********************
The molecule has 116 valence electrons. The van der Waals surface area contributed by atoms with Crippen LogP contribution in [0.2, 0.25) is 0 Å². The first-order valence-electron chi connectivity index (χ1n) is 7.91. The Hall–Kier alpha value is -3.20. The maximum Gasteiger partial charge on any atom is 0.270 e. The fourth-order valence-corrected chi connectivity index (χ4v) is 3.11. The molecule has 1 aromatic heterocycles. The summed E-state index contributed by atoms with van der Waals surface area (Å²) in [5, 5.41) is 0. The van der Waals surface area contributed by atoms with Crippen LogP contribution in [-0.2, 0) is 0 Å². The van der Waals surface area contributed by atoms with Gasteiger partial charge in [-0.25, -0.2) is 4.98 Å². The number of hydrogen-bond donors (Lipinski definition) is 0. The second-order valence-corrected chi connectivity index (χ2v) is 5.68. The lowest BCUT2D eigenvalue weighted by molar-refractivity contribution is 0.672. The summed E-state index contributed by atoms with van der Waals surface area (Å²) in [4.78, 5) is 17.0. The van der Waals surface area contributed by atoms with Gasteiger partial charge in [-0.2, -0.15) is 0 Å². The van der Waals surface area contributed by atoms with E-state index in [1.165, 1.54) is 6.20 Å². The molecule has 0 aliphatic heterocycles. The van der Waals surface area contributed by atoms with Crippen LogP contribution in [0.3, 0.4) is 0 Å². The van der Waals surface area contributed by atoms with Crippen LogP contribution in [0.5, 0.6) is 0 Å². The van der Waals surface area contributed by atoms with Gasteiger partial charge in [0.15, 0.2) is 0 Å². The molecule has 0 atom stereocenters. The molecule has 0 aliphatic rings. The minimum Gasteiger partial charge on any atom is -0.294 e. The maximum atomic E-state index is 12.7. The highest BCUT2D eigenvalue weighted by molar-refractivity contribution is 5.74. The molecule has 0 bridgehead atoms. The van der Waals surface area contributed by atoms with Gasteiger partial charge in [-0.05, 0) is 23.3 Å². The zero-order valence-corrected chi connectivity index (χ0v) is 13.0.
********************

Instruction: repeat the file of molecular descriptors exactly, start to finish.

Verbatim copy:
The molecule has 116 valence electrons. The van der Waals surface area contributed by atoms with Crippen LogP contribution in [0.2, 0.25) is 0 Å². The first-order valence-electron chi connectivity index (χ1n) is 7.91. The Hall–Kier alpha value is -3.20. The maximum Gasteiger partial charge on any atom is 0.270 e. The fourth-order valence-corrected chi connectivity index (χ4v) is 3.11. The molecule has 1 aromatic heterocycles. The summed E-state index contributed by atoms with van der Waals surface area (Å²) in [5, 5.41) is 0. The van der Waals surface area contributed by atoms with Crippen LogP contribution in [-0.2, 0) is 0 Å². The van der Waals surface area contributed by atoms with Gasteiger partial charge in [-0.25, -0.2) is 4.98 Å². The number of hydrogen-bond donors (Lipinski definition) is 0. The second-order valence-corrected chi connectivity index (χ2v) is 5.68. The lowest BCUT2D eigenvalue weighted by molar-refractivity contribution is 0.672. The summed E-state index contributed by atoms with van der Waals surface area (Å²) in [4.78, 5) is 17.0. The van der Waals surface area contributed by atoms with Gasteiger partial charge in [-0.2, -0.15) is 0 Å². The van der Waals surface area contributed by atoms with E-state index in [1.165, 1.54) is 6.20 Å². The molecule has 0 aliphatic heterocycles. The van der Waals surface area contributed by atoms with Crippen LogP contribution in [0.3, 0.4) is 0 Å². The van der Waals surface area contributed by atoms with Crippen LogP contribution in [0.5, 0.6) is 0 Å². The van der Waals surface area contributed by atoms with Gasteiger partial charge in [0.15, 0.2) is 0 Å². The molecule has 0 atom stereocenters. The molecule has 0 aliphatic rings. The minimum Gasteiger partial charge on any atom is -0.294 e. The maximum atomic E-state index is 12.7. The highest BCUT2D eigenvalue weighted by molar-refractivity contribution is 5.74. The molecule has 0 bridgehead atoms. The van der Waals surface area contributed by atoms with Gasteiger partial charge in [-0.05, 0) is 23.3 Å². The zero-order valence-corrected chi connectivity index (χ0v) is 13.0.